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Osaze Osagie’s Death One Year Later

The 3/20 Coalition announced that it will postpone the memorial march it originally scheduled to take place in downtown State College Friday to mark the one-year anniversary of Osaze Osagie’s death. However, although Osagie’s memorial has been postponed, his death has still impacted the State College community during the past year.

Osagie was fatally shot by a State College Police officer serving a “302” mental health at his Old Boalsburg Road apartment last March. The coalition was formed to “seek justice” for Osagie and his family.

The march, which was set to progress from the Allen Street Gates and to the State College Municipal Building and conclude with a brief ceremony featuring singers, speakers, and the laying of flowers at his apartment building.

“Osaze’s death shocked and hurt our small community; it left us reeling. We are still grieving his loss and awaiting meaningful reform. The march, along with the additional scheduled community events, is an opportunity for us all to come together to heal and unify our community,” Leslie Laing, member of the Community Diversity Group, NAACP, and Mental Health Task Force, said in the original release.

Although organizers postponed the march and all public events due to the coronavirus pandemic, 3/20 Coalition Secretary Melanie Morrison said that the coalition planned to “use social media to the best of our ability to memorialize Osaze and share his story” and hold events at a later date when it is safe to do so.

During the past year, some progress has been made in terms of raising awareness for the need for better racial and mental health relations in State College. However, some community members believe more work remains to be done. One major step forward could come through a lawsuit involving Osagie’s family and State College Police.

District Attorney Bernie Cantorna and an internal investigation of the shooting conducted by the State College Police Department both cleared the officers involved in the shooting of wrongdoing. Cantorna said that the use of force following the use of a taser was justified because officers were in a “life-and-death situation” when Osagie approached them with a steak knife.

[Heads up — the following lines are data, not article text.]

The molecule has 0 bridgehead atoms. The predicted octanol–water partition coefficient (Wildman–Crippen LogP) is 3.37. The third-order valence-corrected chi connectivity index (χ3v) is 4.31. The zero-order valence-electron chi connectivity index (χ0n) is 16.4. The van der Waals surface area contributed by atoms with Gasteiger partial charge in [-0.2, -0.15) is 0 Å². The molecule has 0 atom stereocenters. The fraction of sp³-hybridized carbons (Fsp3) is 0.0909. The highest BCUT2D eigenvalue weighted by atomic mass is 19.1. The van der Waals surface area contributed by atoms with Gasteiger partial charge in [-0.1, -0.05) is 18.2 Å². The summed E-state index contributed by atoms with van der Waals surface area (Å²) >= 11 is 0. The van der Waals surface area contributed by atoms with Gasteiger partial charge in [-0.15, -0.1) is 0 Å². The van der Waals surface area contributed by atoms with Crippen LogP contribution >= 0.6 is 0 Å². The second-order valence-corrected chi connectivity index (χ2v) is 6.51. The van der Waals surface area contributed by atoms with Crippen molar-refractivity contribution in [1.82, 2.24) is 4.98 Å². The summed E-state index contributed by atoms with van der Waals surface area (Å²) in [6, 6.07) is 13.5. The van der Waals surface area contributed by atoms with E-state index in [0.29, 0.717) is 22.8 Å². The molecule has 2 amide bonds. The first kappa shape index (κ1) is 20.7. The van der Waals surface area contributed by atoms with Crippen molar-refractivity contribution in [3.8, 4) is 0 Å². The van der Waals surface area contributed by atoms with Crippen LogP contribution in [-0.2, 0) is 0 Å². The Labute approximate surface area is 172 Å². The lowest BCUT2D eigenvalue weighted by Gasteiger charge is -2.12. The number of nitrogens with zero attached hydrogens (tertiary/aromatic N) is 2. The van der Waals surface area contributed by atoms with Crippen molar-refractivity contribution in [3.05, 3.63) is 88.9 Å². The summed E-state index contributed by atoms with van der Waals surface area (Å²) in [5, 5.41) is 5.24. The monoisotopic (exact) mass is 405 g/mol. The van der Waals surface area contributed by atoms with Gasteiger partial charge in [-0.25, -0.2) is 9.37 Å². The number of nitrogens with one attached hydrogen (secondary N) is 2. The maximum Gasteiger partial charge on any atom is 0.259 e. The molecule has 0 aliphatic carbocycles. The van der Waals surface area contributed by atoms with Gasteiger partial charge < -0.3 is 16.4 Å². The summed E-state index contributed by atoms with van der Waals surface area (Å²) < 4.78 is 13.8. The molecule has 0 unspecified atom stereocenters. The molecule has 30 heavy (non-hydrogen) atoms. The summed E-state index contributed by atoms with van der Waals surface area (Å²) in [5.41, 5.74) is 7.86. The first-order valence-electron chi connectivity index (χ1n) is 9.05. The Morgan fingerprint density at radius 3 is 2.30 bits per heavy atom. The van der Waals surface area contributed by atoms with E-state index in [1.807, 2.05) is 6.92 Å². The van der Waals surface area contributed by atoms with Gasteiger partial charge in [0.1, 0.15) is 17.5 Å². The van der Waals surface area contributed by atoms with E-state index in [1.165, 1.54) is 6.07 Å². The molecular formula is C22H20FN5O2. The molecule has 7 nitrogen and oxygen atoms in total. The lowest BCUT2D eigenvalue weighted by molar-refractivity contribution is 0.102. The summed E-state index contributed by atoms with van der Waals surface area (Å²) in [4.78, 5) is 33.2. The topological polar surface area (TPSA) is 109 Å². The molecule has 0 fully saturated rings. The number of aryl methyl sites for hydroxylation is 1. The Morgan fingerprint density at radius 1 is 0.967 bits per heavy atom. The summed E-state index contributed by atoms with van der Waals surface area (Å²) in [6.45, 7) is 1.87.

Community members have frequently protested the results of these reports, claiming that the department’s procedures related to responding to mental health issues and responding to racial bias are flawed. Protestors have also called for increased consideration of a diverse range of community input for the Borough and increased transparency from its police department, among other initiatives. Several vigils were also organized following Osagie’s death.

The State College Borough Council allocated $200,000 in funding toward three initiatives in response to Osagie’s death. They included the creation of a mental health task force for Centre County, an external review of State College Police Department Policy, and the creation of a racial equity plan with the help of the National League of Cities’ Race and Equity Leadership (REAL) team.

Council approved the contracting of the International Association of Chiefs of Police (IACP) to conduct the review, and was recently updated on the mental health task force’s progress.

Iyunolu and Sylvester Osagie, Osaze Osagie’s parents, addressed Council in September, and said that “many questions” remained surrounding the circumstances that lead to their son’s death, and said that he was failed by the Borough’s mental health processes and police procedures. They criticized the way in which officers served the warrant in a way that lead to a close-proximity encounter, and said that the report’s conclusion surrounding implicit bias was unclear.

The Osagies announced their intent to sue the State College Police Department and the officers involved in the shooting later that month, citing a “system breakdown in the operation of the SCPD and their failure to follow basic safety procedures for interacting with mentally ill people.” 

Several community artists have created projects in memory of Osagie, including an art exhibit in the HUB titled “Osaze was a Freedom Fighter” and a play by Penn State professor, actor, and playwright Charles Dumas titled “Osaze Remembering.”

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About the Author

Jim Davidson

Jim is a junior English and history major and the features editor for Onward State. He, like most of the Penn State undergraduate population, is from 'just outside Philadelphia,' and grew up in Spring City, Pennsylvania. He covers a variety of Penn State topics, but spends nine months of every year waiting for the start of soccer season. You can reach him via email at [email protected] or follow him on twitter @messijim.

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